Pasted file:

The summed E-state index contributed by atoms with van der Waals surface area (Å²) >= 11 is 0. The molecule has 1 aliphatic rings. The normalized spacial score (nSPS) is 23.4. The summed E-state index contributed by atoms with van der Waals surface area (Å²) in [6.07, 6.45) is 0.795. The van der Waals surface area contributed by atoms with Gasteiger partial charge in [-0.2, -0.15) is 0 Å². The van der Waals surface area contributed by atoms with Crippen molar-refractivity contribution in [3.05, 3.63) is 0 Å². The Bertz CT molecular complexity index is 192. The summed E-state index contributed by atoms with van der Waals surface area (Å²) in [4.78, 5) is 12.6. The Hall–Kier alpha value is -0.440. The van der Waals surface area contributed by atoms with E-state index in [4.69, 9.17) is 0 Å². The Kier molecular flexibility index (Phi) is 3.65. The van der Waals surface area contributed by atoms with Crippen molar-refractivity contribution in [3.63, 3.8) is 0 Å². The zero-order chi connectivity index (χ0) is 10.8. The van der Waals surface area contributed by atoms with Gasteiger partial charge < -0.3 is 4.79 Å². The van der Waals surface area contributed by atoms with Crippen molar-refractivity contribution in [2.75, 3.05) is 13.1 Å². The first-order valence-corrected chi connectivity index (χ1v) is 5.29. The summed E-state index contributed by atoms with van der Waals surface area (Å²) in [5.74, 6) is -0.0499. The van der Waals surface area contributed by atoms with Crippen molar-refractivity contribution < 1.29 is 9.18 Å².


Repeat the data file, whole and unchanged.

The summed E-state index contributed by atoms with van der Waals surface area (Å²) >= 11 is 0. The molecule has 1 aliphatic rings. The normalized spacial score (nSPS) is 23.4. The summed E-state index contributed by atoms with van der Waals surface area (Å²) in [6.07, 6.45) is 0.795. The van der Waals surface area contributed by atoms with Gasteiger partial charge in [-0.2, -0.15) is 0 Å². The van der Waals surface area contributed by atoms with Crippen molar-refractivity contribution in [3.05, 3.63) is 0 Å². The Bertz CT molecular complexity index is 192. The summed E-state index contributed by atoms with van der Waals surface area (Å²) in [4.78, 5) is 12.6. The Hall–Kier alpha value is -0.440. The van der Waals surface area contributed by atoms with E-state index in [4.69, 9.17) is 0 Å². The Kier molecular flexibility index (Phi) is 3.65. The van der Waals surface area contributed by atoms with Crippen molar-refractivity contribution in [3.63, 3.8) is 0 Å². The zero-order chi connectivity index (χ0) is 10.8. The van der Waals surface area contributed by atoms with Gasteiger partial charge < -0.3 is 4.79 Å². The van der Waals surface area contributed by atoms with Crippen molar-refractivity contribution in [2.75, 3.05) is 13.1 Å². The first-order valence-corrected chi connectivity index (χ1v) is 5.29. The summed E-state index contributed by atoms with van der Waals surface area (Å²) in [5.74, 6) is -0.0499. The van der Waals surface area contributed by atoms with Crippen molar-refractivity contribution < 1.29 is 9.18 Å².